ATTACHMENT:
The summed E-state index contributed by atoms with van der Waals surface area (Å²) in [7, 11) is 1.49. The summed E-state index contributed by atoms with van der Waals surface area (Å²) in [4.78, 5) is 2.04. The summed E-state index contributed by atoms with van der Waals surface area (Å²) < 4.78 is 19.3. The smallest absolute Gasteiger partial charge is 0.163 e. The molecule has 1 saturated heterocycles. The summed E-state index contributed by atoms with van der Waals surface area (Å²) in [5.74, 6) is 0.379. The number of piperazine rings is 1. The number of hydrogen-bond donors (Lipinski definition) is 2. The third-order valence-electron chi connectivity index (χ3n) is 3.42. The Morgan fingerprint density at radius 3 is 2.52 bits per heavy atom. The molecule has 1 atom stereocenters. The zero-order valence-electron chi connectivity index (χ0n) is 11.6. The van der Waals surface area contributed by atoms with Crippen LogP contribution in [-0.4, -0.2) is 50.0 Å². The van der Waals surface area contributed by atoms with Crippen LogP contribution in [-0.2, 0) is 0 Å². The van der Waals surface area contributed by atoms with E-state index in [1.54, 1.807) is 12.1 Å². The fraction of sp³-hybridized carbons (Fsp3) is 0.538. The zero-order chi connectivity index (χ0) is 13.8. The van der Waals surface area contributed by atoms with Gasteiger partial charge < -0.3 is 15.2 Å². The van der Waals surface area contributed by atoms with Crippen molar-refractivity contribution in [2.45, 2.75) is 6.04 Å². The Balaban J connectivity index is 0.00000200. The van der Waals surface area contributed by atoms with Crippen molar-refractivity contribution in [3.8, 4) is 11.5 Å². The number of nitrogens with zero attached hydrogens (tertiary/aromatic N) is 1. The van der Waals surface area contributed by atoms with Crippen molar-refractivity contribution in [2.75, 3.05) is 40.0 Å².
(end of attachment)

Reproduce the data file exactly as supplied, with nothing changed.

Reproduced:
The summed E-state index contributed by atoms with van der Waals surface area (Å²) in [7, 11) is 1.49. The summed E-state index contributed by atoms with van der Waals surface area (Å²) in [4.78, 5) is 2.04. The summed E-state index contributed by atoms with van der Waals surface area (Å²) < 4.78 is 19.3. The smallest absolute Gasteiger partial charge is 0.163 e. The molecule has 1 saturated heterocycles. The summed E-state index contributed by atoms with van der Waals surface area (Å²) in [5.74, 6) is 0.379. The number of piperazine rings is 1. The number of hydrogen-bond donors (Lipinski definition) is 2. The third-order valence-electron chi connectivity index (χ3n) is 3.42. The Morgan fingerprint density at radius 3 is 2.52 bits per heavy atom. The molecule has 1 atom stereocenters. The zero-order valence-electron chi connectivity index (χ0n) is 11.6. The van der Waals surface area contributed by atoms with Crippen LogP contribution in [-0.4, -0.2) is 50.0 Å². The van der Waals surface area contributed by atoms with Crippen LogP contribution in [-0.2, 0) is 0 Å². The van der Waals surface area contributed by atoms with E-state index in [1.54, 1.807) is 12.1 Å². The fraction of sp³-hybridized carbons (Fsp3) is 0.538. The zero-order chi connectivity index (χ0) is 13.8. The van der Waals surface area contributed by atoms with Gasteiger partial charge < -0.3 is 15.2 Å². The van der Waals surface area contributed by atoms with Crippen molar-refractivity contribution in [2.45, 2.75) is 6.04 Å². The Balaban J connectivity index is 0.00000200. The van der Waals surface area contributed by atoms with Crippen molar-refractivity contribution in [3.8, 4) is 11.5 Å². The number of nitrogens with zero attached hydrogens (tertiary/aromatic N) is 1. The van der Waals surface area contributed by atoms with Crippen molar-refractivity contribution in [2.75, 3.05) is 40.0 Å².